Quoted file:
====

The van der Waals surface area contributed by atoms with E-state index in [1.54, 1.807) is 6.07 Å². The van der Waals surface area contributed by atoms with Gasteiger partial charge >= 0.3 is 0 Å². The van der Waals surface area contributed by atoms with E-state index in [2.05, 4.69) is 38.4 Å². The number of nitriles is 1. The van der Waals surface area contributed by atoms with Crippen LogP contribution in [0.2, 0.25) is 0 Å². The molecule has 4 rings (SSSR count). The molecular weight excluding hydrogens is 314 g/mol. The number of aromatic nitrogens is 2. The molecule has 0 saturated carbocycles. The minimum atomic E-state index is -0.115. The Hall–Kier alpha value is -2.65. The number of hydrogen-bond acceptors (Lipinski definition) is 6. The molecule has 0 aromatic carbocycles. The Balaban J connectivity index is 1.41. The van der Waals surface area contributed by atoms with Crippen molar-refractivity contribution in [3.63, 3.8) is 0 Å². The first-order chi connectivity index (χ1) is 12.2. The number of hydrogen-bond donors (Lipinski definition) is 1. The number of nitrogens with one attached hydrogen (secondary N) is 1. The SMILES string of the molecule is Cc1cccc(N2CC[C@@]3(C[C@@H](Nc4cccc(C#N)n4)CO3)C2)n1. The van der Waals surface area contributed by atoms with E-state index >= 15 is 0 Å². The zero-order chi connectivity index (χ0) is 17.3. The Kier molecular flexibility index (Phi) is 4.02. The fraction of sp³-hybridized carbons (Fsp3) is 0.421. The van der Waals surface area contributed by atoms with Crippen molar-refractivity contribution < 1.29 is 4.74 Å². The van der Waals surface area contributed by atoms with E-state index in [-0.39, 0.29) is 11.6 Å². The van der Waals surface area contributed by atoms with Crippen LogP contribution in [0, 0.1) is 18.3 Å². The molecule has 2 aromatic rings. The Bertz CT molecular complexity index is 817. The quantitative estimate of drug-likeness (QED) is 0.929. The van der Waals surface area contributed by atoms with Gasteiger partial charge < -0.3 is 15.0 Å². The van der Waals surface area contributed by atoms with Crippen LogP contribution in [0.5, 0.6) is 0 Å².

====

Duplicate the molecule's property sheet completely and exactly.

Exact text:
The van der Waals surface area contributed by atoms with E-state index in [1.54, 1.807) is 6.07 Å². The van der Waals surface area contributed by atoms with Gasteiger partial charge >= 0.3 is 0 Å². The van der Waals surface area contributed by atoms with E-state index in [2.05, 4.69) is 38.4 Å². The number of nitriles is 1. The van der Waals surface area contributed by atoms with Crippen LogP contribution in [0.2, 0.25) is 0 Å². The molecule has 4 rings (SSSR count). The molecular weight excluding hydrogens is 314 g/mol. The number of aromatic nitrogens is 2. The molecule has 0 saturated carbocycles. The minimum atomic E-state index is -0.115. The Hall–Kier alpha value is -2.65. The number of hydrogen-bond acceptors (Lipinski definition) is 6. The molecule has 0 aromatic carbocycles. The Balaban J connectivity index is 1.41. The van der Waals surface area contributed by atoms with Crippen molar-refractivity contribution in [3.63, 3.8) is 0 Å². The first-order chi connectivity index (χ1) is 12.2. The number of hydrogen-bond donors (Lipinski definition) is 1. The number of nitrogens with one attached hydrogen (secondary N) is 1. The SMILES string of the molecule is Cc1cccc(N2CC[C@@]3(C[C@@H](Nc4cccc(C#N)n4)CO3)C2)n1. The van der Waals surface area contributed by atoms with E-state index >= 15 is 0 Å². The zero-order chi connectivity index (χ0) is 17.3. The Kier molecular flexibility index (Phi) is 4.02. The fraction of sp³-hybridized carbons (Fsp3) is 0.421. The van der Waals surface area contributed by atoms with Crippen molar-refractivity contribution < 1.29 is 4.74 Å². The van der Waals surface area contributed by atoms with E-state index in [-0.39, 0.29) is 11.6 Å². The van der Waals surface area contributed by atoms with Crippen LogP contribution in [0, 0.1) is 18.3 Å². The molecule has 2 aromatic rings. The Bertz CT molecular complexity index is 817. The quantitative estimate of drug-likeness (QED) is 0.929. The van der Waals surface area contributed by atoms with Gasteiger partial charge < -0.3 is 15.0 Å². The van der Waals surface area contributed by atoms with Crippen LogP contribution in [0.5, 0.6) is 0 Å².